So far, we have only learned about intervals between the tonic (lower noter in the interval) and another note in the major or minor scale built on that note.

In this lesson, we will learn to identify and write intervals between any two notes of the scale, in any of the keys up to 5 flats/sharps).

In other words, the lowest note might not be the tonic of the key – it could be any note from the scale.

First a little recap:

We previously learned that the intervals built above the tonic of a major scale are only perfect or major:

1- perfect unison
2- major 2nd
3- major 3rd
4- perfect 4th
5- perfect 5th
6- major 6th
7- major 7th
8- perfect 8ve (octave)

For example, here are the intervals built above the tonic G, in the G major scale:

intervals from tonic in G major scale

So to find the interval quality between any two notes, use the lower note and make it into the tonic of a major scale.

  • Write out the scale if you can’t do it in your head. Use the pattern TTS TTTS (tone/whole step = T and semitone/half step = S),
  • Make sure that you use each letter of the musical alphabet (A-G) only once, apart from the first and last notes.

If the upper note is in the major scale formed by the lower note, the interval will be major (2nd, 3rd, 6th or 7th) or perfect (unison, 4th, 5th, octave).

If the upper note is not in the major scale formed by the lower, then the interval cannot be major or perfect. Instead, it will be minor, augmented or diminished.

Minor intervals are one semitone narrower than major intervals. For example, compare these intervals above the note G with those found in the G major scale (above):

minor intervals above G

Augmented intervals are one semitone wider than major or perfect intervals. Compare these intervals with those found in the G major scale:

augmented intervals on G

Diminished intervals are one semitone narrower than minor or perfect intervals:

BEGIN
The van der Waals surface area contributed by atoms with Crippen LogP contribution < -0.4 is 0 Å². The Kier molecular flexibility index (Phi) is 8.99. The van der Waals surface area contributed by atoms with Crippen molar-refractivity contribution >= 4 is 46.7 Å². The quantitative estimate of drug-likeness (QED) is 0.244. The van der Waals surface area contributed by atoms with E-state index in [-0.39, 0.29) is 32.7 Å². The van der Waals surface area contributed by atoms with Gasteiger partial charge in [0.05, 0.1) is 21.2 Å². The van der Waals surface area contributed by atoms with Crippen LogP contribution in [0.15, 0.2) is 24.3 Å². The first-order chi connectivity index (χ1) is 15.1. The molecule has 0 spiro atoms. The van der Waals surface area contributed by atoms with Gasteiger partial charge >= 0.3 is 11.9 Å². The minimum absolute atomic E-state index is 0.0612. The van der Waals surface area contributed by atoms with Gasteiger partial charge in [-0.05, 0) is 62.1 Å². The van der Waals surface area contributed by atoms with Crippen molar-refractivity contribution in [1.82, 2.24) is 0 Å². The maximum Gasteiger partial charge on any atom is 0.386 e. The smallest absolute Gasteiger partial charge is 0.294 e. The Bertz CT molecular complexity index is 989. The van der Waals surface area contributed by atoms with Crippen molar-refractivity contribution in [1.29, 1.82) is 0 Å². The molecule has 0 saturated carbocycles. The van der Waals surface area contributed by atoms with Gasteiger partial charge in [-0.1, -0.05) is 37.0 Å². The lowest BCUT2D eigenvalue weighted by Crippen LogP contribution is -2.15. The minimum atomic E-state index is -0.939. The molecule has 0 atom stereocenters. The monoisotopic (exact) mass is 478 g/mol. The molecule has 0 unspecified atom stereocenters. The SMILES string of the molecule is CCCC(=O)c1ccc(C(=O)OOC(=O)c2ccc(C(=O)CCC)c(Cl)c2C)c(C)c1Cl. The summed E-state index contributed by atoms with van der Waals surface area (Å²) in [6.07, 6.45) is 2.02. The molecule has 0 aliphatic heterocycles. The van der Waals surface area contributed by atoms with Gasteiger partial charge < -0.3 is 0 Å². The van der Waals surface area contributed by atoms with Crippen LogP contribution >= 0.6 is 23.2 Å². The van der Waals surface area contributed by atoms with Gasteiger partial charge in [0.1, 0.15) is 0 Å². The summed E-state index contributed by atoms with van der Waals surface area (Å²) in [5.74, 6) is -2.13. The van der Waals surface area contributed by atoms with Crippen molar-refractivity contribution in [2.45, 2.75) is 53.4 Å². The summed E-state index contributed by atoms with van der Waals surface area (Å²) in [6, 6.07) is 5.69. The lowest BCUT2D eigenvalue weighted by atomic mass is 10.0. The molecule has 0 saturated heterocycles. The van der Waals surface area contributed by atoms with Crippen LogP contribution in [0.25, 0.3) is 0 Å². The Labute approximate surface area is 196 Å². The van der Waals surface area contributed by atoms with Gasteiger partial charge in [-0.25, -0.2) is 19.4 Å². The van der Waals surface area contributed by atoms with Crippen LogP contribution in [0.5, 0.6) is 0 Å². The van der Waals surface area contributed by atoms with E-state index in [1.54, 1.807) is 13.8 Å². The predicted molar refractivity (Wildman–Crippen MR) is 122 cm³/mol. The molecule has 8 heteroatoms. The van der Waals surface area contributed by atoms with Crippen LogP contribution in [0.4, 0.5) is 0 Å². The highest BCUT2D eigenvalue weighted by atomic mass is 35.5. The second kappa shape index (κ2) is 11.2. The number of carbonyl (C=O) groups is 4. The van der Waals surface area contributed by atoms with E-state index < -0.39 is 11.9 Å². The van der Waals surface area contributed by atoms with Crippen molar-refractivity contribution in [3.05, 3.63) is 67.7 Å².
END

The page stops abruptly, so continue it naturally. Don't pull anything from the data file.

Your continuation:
diminished intervals above G

So, let’s say we need to work out this interval:

what is this interval?

The key is A major (or perhaps F# minor, it doesn’t actually matter!), so the two notes we are looking at are D natural and G sharp.

The lower note is D, so to work out the interval, we first need to work out the D major scale. We don’t need to work out the whole thing, we just need to work it out as far as the 4th note. The 4th note in the D major scale is G natural, which would be a perfect 4th.

D major 4th note

Now we need to compare the note in the question, and work out whether the interval is wider or narrower than a perfect 4th. G# is a semitone higher than G, so the interval has become wider. This means the interval must be an augmented 4th (because augmented intervals are one semitone wider than perfect intervals).

If it’s difficult to make a major scale from the lower note (for example, if it is A# or F##), you can start by working out the scale from the natural form of the note.

In this example, the lower note is F#.

F# lower note

F# major has 6 sharps in it, so it’s quite complicated, but F major has just one flat, so we can use that scale instead:

F major perfect 4th

F natural to Bb is a perfect 4th. In the question, the interval is F# to Bb, so the interval has become narrower, because the lower note has been raised by a semitone. The interval is, therefore, a diminished 4th (because diminished intervals are one semitone narrower than perfect intervals).

Writing Intervals

 Use the same method to write intervals. Let’s imagine you are asked to write a harmonic interval of a diminished 7th above this note:

write a note above

Start by working out what letter name is needed, by counting out 7 letter names. F-G-A-B-C-D-E. Write in an E (without any accidentals).

write the 7th

Next, work out the major scale from the lower note. We will use the scale of F major instead of F# major: F-G-A-Bb-C-D-E-F.

We can see that E exists in the F major scale, so F-E is a major 7th. If the lower note is F#, then the interval is one semitone (half step) smaller, so the interval we have written so far (F#-E) must be a minor 7th.

We need to write a diminished 7th, which is one semitone (half step) smaller than a minor 7th. This means we need to make our interval smaller by one semitone. We do this by changing E natural to Eb.

add the accidental

Intervals Exercises

Hover your mouse over the questions (tap on mobiles) to reveal the answers.


1. Describe fully (e.g. major 2nd, perfect 8ve) these melodic intervals: 

 melodic intervals 1 0 0melodic intervals 1 0 1melodic intervals 1 0 2melodic intervals 1 0 3melodic intervals 1 0 4melodic intervals 1 0 5melodic intervals 1 0 6


melodic intervals 2 0 0melodic intervals 2 0 1melodic intervals 2 0 2melodic intervals 2 0 3melodic intervals 2 0 4melodic intervals 2 0 5


 melodic intervals 3 0 0melodic intervals 3 0 1melodic intervals 3 0 2melodic intervals 3 0 3melodic intervals 3 0 4melodic intervals 3 0 5melodic intervals 3 0 6 



2. Describe fully (e.g. major 2nd, perfect 8ve) these harmonic intervals 

 harmonic intervals 1 0 0harmonic intervals 1 0 1harmonic intervals 1 0 2harmonic intervals 1 0 3harmonic intervals 1 0 4harmonic intervals 1 0 5


 harmonic intervals 2 0 0harmonic intervals 2 0 1harmonic intervals 2 0 2harmonic intervals 2 0 3harmonic intervals 2 0 4


g4 intervals 0 0g4 intervals 0 1g4 intervals 0 2g4 intervals 0 3g4 intervals 0 4g4 intervals 0 5